Friday, November 22, 2013

On a Steel Horse I Ride.

I thought I would acquaint you all with the bikes in my stable. I know that I have written about some of them in the past, but here I am, organizing them by order of when they were acquired.

Here is my first real bike I ever got. I bought it with my income tax return in march of 2011 for $800. It is an aluminum frame Motobecane cyclocross bike. I raced road and cyclocross and gravel races and road it on mountain bike trails. If you are poor and want an all around bike that you can do most things on, I recommend getting a CX bike. I still use this bike on my trainer and for RAGBRAI and I rode it around Louisville when we went to Cyclocross Worlds. It is a bike I take when I don't want to worry about it getting stolen. I would be very sad if I didn't have it, but I have other bikes who can do what it does now.
The second bike I acquired was a gift from John. It was his old road racing bike that he fixed up for me to use to race time trials and triathlons. I bought the aero bars and paid $600 for the used  tri-spoke and back disc wheel from a friend of mine. It is an a aluminum frame Specialized E5?. I'm not sure of the year either, but it has served me very well in time trials and triathlons for the last couple of years. There is a chance that I might take over John's old aluminum frame P1 time trial bike, but I haven't been able to get the aero bars and the fit quite right yet.

Wednesday, November 20, 2013

No Trophy, No Flowers, No Flashbulbs, No Wine


So, I haven't been writing much here or anywhere and I need to start. I also want to work on looking at my training and racing and trying to remember what worked for me, what didn't, where my head was on a particular day, and even more importantly for me being in my late 40's, where my hormones were. 

To that end, I am going to try to change my blog a little and use it to talk about training and races more, so I can look back and see what I was doing. It's hard for this old lady to remember from one day to the next, let alone one year to the next, what the hell I did. I will still write about personal stuff here and there, but those of you who couldn't give a rat's ass about racing (and I do understand that), feel free to ignore me. I also hope this helps any women, older women especially, to get into racing or if they already race, to commiserate and rejoice or feel superior or whatever helps.

Photo credit Mark Consadine    

Photo credit Mauro Heck

 This weekend was my favorite race of the year. It is called Jingle Cross Rock and it is in my hometown and it draws cyclocross racers from all over the state and it's also a 3 day party. Everything about it is wonderful.

This has been kind of a tough Cyclocross season for me in general. I had to cat up. I was a beginner last year and placing in most of my races. How it works for most women, is that we don't have a lot of categories. We are either beginners or we race with the best in our fields. I found it VERY humbling to go back to being one of the last finishers in most of my races. Lord knows, I'm not expecting to win nationals or go to the Olympics in any field, but to consistently be fighting for second to last place did tend to bruise my ego even more than my legs this year.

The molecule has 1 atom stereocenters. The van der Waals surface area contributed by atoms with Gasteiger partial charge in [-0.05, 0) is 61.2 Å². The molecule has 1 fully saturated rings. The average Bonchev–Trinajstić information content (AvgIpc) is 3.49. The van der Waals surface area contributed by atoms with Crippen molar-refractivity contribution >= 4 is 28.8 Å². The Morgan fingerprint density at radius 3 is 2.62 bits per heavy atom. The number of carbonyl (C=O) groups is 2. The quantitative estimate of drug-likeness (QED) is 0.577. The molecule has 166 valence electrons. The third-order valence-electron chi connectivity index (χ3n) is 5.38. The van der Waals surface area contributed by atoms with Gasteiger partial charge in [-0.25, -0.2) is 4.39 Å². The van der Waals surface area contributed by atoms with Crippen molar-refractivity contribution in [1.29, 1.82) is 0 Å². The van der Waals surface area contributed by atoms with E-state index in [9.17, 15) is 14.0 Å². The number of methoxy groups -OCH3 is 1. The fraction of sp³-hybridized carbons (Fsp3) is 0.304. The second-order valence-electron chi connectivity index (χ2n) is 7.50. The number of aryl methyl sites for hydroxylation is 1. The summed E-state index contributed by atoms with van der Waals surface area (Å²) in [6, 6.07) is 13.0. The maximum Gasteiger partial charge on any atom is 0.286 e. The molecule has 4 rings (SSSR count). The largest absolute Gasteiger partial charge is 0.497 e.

At one point early on, John told me that I didn't look like I was having any fun and seemed pretty negative about it all. It was hard to hear, but I knew he was right. I just had to correct myself. Instead of stressing out so much about my results (or lack thereof), I still tried as hard as possible, but put way more emphasis on having fun with it. I love to ride my bike up hills and in mud and sand and I get so happy when I "master" a part of a course I didn't think I would ever figure out how to ride. Plus, the other people who race cross are always amazing and fun when I come with my head screwed on the right way (which can be tricky), I have more fun than should be legal.

Photo credit Chris Munday

Going into this weekend, I was ridiculously excited and I was at a good hormone place and ready to ride. I raced the 2/3 women category on Friday night. I started out pretty strong, but I was bounding over the logs, when the woman in front of me just stopped. I had nowhere to go and was in mid-leap, so basically slammed into the fencing and my bike. I have no idea how I was able to stay upright, but I did. Of course, most of the field had passed me as I got on my bike and tried to get my chain back in a decent gear, at that point and I played catch-up the rest of the race. Not exactly my forte'. I was able to get a few places running up an evil hill, but finished a few places from last.

On Saturday I woke up feeling crappy. My nose was running all over the place, my ears were itchy and I was dizzy (even more than normal). I decided not to race and hoped I would feel better on Sunday.

Sunday came and my dizziness subsided. Even though I was still sick, I didn't want to give up a chance to do a muddy race. So, I raced. I was second from last by the end, but I learned how to ride my bike up a muddy hill, after a brutal run-up and I couldn't do that the first couple of times I pre-rode the course. In my delusional brain, I was triumphant. I celebrated the rest of the day.

Today, I am still a little sick. I really want to run or ride, but I'd rather rest and get better for my race on Saturday. Most importantly, I am still smiling from all of the weekend antics.